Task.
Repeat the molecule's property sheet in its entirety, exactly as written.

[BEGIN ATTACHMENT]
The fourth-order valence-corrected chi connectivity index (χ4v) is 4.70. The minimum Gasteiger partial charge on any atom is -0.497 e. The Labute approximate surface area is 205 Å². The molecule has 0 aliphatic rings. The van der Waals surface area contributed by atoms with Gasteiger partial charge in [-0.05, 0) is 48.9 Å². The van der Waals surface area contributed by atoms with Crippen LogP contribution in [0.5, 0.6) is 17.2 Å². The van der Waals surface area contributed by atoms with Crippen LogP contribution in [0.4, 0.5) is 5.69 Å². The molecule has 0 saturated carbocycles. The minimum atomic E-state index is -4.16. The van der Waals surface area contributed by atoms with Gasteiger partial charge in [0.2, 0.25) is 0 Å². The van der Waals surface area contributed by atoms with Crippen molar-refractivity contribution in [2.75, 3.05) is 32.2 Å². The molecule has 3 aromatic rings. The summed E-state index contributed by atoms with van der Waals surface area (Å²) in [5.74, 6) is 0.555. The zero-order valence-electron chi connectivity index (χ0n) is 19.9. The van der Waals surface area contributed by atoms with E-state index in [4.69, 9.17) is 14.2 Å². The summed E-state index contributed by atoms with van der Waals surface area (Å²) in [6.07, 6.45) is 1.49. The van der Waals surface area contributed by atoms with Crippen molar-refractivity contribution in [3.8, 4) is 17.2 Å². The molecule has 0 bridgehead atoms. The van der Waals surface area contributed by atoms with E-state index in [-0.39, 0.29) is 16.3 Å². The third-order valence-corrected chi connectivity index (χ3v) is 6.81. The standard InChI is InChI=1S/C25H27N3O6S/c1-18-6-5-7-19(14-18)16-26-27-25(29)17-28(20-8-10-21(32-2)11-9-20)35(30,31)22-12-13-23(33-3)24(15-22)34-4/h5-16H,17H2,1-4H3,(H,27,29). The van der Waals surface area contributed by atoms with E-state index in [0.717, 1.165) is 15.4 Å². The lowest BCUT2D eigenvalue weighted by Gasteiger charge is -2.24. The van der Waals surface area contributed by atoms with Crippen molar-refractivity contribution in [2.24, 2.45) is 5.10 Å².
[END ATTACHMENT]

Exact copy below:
The fourth-order valence-corrected chi connectivity index (χ4v) is 4.70. The minimum Gasteiger partial charge on any atom is -0.497 e. The Labute approximate surface area is 205 Å². The molecule has 0 aliphatic rings. The van der Waals surface area contributed by atoms with Gasteiger partial charge in [-0.05, 0) is 48.9 Å². The van der Waals surface area contributed by atoms with Crippen LogP contribution in [0.5, 0.6) is 17.2 Å². The van der Waals surface area contributed by atoms with Crippen LogP contribution in [0.4, 0.5) is 5.69 Å². The molecule has 0 saturated carbocycles. The minimum atomic E-state index is -4.16. The van der Waals surface area contributed by atoms with Gasteiger partial charge in [0.2, 0.25) is 0 Å². The van der Waals surface area contributed by atoms with Crippen molar-refractivity contribution in [2.75, 3.05) is 32.2 Å². The molecule has 3 aromatic rings. The summed E-state index contributed by atoms with van der Waals surface area (Å²) in [5.74, 6) is 0.555. The zero-order valence-electron chi connectivity index (χ0n) is 19.9. The van der Waals surface area contributed by atoms with E-state index in [4.69, 9.17) is 14.2 Å². The summed E-state index contributed by atoms with van der Waals surface area (Å²) in [6.07, 6.45) is 1.49. The van der Waals surface area contributed by atoms with Crippen molar-refractivity contribution in [3.8, 4) is 17.2 Å². The molecule has 0 bridgehead atoms. The van der Waals surface area contributed by atoms with E-state index in [-0.39, 0.29) is 16.3 Å². The third-order valence-corrected chi connectivity index (χ3v) is 6.81. The standard InChI is InChI=1S/C25H27N3O6S/c1-18-6-5-7-19(14-18)16-26-27-25(29)17-28(20-8-10-21(32-2)11-9-20)35(30,31)22-12-13-23(33-3)24(15-22)34-4/h5-16H,17H2,1-4H3,(H,27,29). The van der Waals surface area contributed by atoms with E-state index in [0.717, 1.165) is 15.4 Å². The lowest BCUT2D eigenvalue weighted by Gasteiger charge is -2.24. The van der Waals surface area contributed by atoms with Crippen molar-refractivity contribution in [2.24, 2.45) is 5.10 Å².